The most noticeable difference though, wasn't the music, it was Michael himself. Gone was the kid with poor complexion from 'Off The Wall'....also missing was the handsome and carefully unshaven young black man from 'Thriller' their place was a not quite white or black androgynous Michael Jackson, dressed like an artist's conceptual drawing of Edward Scissorhands, staring out from a mess of long hair. If Nikki Sixx and Vanity would have spawned, their offspring would have looked like Michael Jackson. It was after 'Bad' that Michael Jackson went from being a famous pop star, or the King of Pop, and began morphing into Whacko Jacko.

When the 1990's rolled around, Michael was still a viable pop star, although one with a seemingly out of touch belief of his place in pop music. When Nirvana knocked 'Dangerous' from atop the Billboard charts, the writing was on the wall....the King of Pop is dead, long live The King!

Being a Michael Jackson fan in the 90's was damn near impossible, and I'll admit that after 'Dangerous' (a much better record than most want to admit) I was done with Michael Jackson. I was entering my 20's and Michael was a relic from my past, a novelty act destined to Vegas greatest hits revues and what have you. Michael's insistence on being called the King of Pop bordered on pathetic...

In the 'Thriller' video Michael said, 'I'm not like other guys', by 1995 we knew the proper response was, 'Yeah, no sh*t.' 1995 was the year Jackson had 20 foot statues of himself erected on 5 continents, all part of an asinine campaign to promote his greatest hits compilation 'HiStory'. It backfired, and when Jackson had a statue of himself floated down the Thames, his hubris turned off all but the most maniacal Jackson fans.

We could forgive him trying to roll the bones for Merrick's remains, and the rumors of him bathing in Perrier and his mom supposedly injecting him with estrogen at puberty so his voice never changed. Those were all rumors and pretty much harmless. The allegations of child molestation, however, weren't so easy to dismiss, and Michael's behavior made it impossible for me to give him the benefit of the doubt. And although two juries acquitted him of wrong doing, there was just too much smoke to not believe there was some fire.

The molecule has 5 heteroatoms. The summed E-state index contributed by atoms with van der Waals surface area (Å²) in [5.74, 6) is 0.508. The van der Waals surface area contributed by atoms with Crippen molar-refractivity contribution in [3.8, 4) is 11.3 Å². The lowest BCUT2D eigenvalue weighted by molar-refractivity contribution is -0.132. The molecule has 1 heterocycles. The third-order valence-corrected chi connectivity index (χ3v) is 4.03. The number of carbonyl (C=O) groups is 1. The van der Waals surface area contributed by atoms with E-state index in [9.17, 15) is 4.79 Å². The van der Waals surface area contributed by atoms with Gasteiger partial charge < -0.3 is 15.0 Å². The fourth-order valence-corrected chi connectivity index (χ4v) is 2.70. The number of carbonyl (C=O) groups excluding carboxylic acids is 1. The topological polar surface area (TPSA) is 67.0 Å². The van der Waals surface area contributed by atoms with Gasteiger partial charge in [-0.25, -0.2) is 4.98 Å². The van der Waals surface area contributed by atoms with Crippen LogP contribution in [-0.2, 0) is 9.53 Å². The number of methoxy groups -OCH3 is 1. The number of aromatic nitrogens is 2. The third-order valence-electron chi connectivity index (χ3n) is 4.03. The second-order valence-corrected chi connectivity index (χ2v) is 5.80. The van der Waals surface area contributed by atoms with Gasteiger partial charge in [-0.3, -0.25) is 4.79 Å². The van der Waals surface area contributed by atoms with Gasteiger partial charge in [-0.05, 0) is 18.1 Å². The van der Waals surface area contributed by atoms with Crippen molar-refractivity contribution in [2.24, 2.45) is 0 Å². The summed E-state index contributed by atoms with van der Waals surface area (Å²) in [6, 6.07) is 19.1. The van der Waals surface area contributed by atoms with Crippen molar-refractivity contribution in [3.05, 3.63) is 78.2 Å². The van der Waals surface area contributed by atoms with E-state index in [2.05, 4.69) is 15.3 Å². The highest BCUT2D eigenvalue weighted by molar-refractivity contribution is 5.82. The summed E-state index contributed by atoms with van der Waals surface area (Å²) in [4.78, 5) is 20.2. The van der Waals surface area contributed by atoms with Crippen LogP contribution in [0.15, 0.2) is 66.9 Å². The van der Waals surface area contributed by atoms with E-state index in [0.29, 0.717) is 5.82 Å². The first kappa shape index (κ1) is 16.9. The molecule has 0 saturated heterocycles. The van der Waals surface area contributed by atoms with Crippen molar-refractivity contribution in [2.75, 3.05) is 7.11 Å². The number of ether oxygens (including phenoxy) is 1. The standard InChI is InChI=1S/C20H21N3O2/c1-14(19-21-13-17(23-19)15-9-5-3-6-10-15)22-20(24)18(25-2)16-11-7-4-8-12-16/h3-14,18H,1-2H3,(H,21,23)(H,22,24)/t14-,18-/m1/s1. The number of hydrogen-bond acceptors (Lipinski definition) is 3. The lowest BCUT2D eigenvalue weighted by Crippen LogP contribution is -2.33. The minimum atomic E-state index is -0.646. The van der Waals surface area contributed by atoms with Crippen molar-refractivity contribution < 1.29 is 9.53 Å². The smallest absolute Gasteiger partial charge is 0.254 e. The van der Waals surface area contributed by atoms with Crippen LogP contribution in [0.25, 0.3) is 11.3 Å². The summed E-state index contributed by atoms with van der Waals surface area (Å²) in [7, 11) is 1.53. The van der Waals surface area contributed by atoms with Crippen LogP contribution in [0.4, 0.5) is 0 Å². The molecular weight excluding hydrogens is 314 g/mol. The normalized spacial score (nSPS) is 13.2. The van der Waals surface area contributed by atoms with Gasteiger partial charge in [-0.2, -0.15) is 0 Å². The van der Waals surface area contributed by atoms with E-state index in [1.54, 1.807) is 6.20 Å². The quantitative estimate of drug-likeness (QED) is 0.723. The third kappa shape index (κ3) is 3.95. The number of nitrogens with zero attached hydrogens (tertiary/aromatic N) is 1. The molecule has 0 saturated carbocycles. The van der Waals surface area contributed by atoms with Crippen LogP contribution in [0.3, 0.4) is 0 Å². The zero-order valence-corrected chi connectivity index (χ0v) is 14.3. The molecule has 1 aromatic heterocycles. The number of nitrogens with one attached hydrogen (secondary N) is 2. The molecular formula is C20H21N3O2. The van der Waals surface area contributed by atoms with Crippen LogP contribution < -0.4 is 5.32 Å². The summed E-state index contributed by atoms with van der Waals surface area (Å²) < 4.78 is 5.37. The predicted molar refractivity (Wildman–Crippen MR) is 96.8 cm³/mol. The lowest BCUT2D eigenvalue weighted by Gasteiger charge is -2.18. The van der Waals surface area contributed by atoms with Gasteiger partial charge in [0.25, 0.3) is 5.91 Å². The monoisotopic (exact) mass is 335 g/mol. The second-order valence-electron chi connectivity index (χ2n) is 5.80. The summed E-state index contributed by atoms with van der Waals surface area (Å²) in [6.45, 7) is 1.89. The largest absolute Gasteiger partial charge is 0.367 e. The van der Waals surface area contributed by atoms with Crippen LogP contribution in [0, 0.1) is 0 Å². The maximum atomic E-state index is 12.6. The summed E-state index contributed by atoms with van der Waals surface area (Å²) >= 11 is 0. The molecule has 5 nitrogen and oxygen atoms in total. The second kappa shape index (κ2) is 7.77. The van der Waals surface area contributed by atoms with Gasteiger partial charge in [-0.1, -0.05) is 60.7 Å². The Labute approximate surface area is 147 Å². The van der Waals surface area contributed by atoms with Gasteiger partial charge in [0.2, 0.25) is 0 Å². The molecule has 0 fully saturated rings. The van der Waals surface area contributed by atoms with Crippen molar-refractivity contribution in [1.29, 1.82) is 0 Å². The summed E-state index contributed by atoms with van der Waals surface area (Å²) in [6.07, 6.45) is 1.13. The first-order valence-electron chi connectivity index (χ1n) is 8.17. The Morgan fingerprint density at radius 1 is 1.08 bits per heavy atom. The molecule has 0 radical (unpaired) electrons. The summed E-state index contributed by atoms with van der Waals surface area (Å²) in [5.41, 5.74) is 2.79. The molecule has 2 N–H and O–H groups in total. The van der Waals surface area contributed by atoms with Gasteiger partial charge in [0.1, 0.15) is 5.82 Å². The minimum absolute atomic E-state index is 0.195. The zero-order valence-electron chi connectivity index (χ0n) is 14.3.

For the rest of 1990's, Michael's obsession with plastic surgery made him appear ghoulish, a reanimated corpse of the once brilliant performer. Michael went from famous to infamous to tabloid headliner. Reports of his nose falling off, or pieces of his ear being removed to repair holes in his face took the place of any discussions concerning Michael and music. Music became an afterthought to baby dangling, legal woes, and monumental financial troubles. Talks of a comeback never materialized into anything tangible, and even his charities were shrouded in doubt and talks of financial impropriety.

The above is not the Michael Jackson that I will chose to remember. To me, he'll always be the immensely talented performer and singer that prompted a 10 year old boy to save up his allowance to buy 'Off The Wall'. I'll play that album tomorrow night and dance with my daughters, introducing them to one of the most exuberant and joyful records in my collection.

Dennis Leary once joked that Elvis Presley should have been shot in the head when he was inducted into the army, sparing us the unfortunate sight of a fat and drug addled Elvis wobbling around a Vegas stage. Part of me wishes Michael Jackson had died before he too became a tragic caricature of himself, stumbling around the world one step ahead of creditors, lawsuits, and the realization that no matter what happened, he would never rule the world of pop music again.

As a child, Michael Jackson had the voice of an angel, but could sing with inflection that hinted at an old soul inhabiting his body. Perhaps that is why he lived the way he did, he was an alien talent that simply did not belong amongst the rest of us. The drugs and the plastic surgeries and the inexplicable behavior with children were his way of dealing with his epic lonliness.

It will be odd waking up tomorrow to a world with no Michael Jackson.

1 comment:

  1. Jesse,
    I would like to first confess that this is the first "blog" that I have ever read and thus it is also the first that I have ever commented on (I guess it is the trifecta - I am a follower now as well). Thanks for the invitation.

    I am very impressed that Mr. Tallquist was cool enough to share Thriller in class with you guys. (Did teachers get paid enough to afford cable?) I was working at Tower Records on the Ave in Seattle when Dangerous came out. I liked the Cd and played it alot during my shift. When Nevermind came out, it was all over. Kinda makes you wonder if things would have worked out differently for Michael if the "Seattle Scene" hadn't happened. I ended up going back to playing The Bonzo Dog Band, TMBG and Weird Al. Heck, Smells like Nirvana was the next track those "alternative" college students wanted to hear, right?

    By the way, I'll be the first to say that Weird Al owes a heck of a lot to Michael Jackson for giving his blessings on not one but TWO tracks that helped springboard Yankovic's thirty-year novelty music career. And those songs were written as an homage to Michael - for being the King of Pop. Michael and Al were tight back in the day.

    Have fun with your girls tomorrow and when you're getting stressed on your way to work, just take a deep breath and Ease On Done the Road instead. :-)